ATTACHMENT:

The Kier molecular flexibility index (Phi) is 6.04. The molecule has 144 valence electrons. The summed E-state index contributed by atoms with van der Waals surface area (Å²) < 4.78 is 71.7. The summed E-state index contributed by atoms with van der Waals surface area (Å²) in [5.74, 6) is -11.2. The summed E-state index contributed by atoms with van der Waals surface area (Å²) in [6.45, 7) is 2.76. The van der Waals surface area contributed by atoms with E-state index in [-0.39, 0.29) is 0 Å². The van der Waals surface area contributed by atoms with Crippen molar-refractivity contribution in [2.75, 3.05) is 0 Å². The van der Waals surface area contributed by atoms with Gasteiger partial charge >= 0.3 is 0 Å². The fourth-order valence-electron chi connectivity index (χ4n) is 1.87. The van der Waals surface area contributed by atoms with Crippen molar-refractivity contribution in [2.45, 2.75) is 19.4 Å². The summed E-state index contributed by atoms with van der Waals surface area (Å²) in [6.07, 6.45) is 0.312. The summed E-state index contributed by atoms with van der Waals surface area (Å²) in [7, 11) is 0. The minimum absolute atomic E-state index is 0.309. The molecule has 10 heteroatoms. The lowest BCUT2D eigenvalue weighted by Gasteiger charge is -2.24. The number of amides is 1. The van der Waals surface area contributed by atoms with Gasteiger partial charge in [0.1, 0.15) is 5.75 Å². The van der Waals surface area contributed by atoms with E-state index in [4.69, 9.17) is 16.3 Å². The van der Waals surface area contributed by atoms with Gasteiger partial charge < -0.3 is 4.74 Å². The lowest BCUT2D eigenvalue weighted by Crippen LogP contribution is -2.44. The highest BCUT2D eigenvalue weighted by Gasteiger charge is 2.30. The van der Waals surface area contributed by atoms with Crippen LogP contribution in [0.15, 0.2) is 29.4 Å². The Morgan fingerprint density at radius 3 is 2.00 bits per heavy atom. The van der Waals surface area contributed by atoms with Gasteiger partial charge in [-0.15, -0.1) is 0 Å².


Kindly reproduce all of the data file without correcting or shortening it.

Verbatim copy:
The Kier molecular flexibility index (Phi) is 6.04. The molecule has 144 valence electrons. The summed E-state index contributed by atoms with van der Waals surface area (Å²) < 4.78 is 71.7. The summed E-state index contributed by atoms with van der Waals surface area (Å²) in [5.74, 6) is -11.2. The summed E-state index contributed by atoms with van der Waals surface area (Å²) in [6.45, 7) is 2.76. The van der Waals surface area contributed by atoms with E-state index in [-0.39, 0.29) is 0 Å². The van der Waals surface area contributed by atoms with Crippen molar-refractivity contribution in [2.75, 3.05) is 0 Å². The van der Waals surface area contributed by atoms with Gasteiger partial charge >= 0.3 is 0 Å². The fourth-order valence-electron chi connectivity index (χ4n) is 1.87. The van der Waals surface area contributed by atoms with Crippen molar-refractivity contribution in [2.45, 2.75) is 19.4 Å². The summed E-state index contributed by atoms with van der Waals surface area (Å²) in [6.07, 6.45) is 0.312. The summed E-state index contributed by atoms with van der Waals surface area (Å²) in [7, 11) is 0. The minimum absolute atomic E-state index is 0.309. The molecule has 10 heteroatoms. The lowest BCUT2D eigenvalue weighted by Gasteiger charge is -2.24. The number of amides is 1. The van der Waals surface area contributed by atoms with Gasteiger partial charge in [0.1, 0.15) is 5.75 Å². The van der Waals surface area contributed by atoms with E-state index in [4.69, 9.17) is 16.3 Å². The van der Waals surface area contributed by atoms with Gasteiger partial charge < -0.3 is 4.74 Å². The lowest BCUT2D eigenvalue weighted by Crippen LogP contribution is -2.44. The highest BCUT2D eigenvalue weighted by Gasteiger charge is 2.30. The van der Waals surface area contributed by atoms with Crippen LogP contribution in [0.15, 0.2) is 29.4 Å². The Morgan fingerprint density at radius 3 is 2.00 bits per heavy atom. The van der Waals surface area contributed by atoms with Gasteiger partial charge in [-0.15, -0.1) is 0 Å².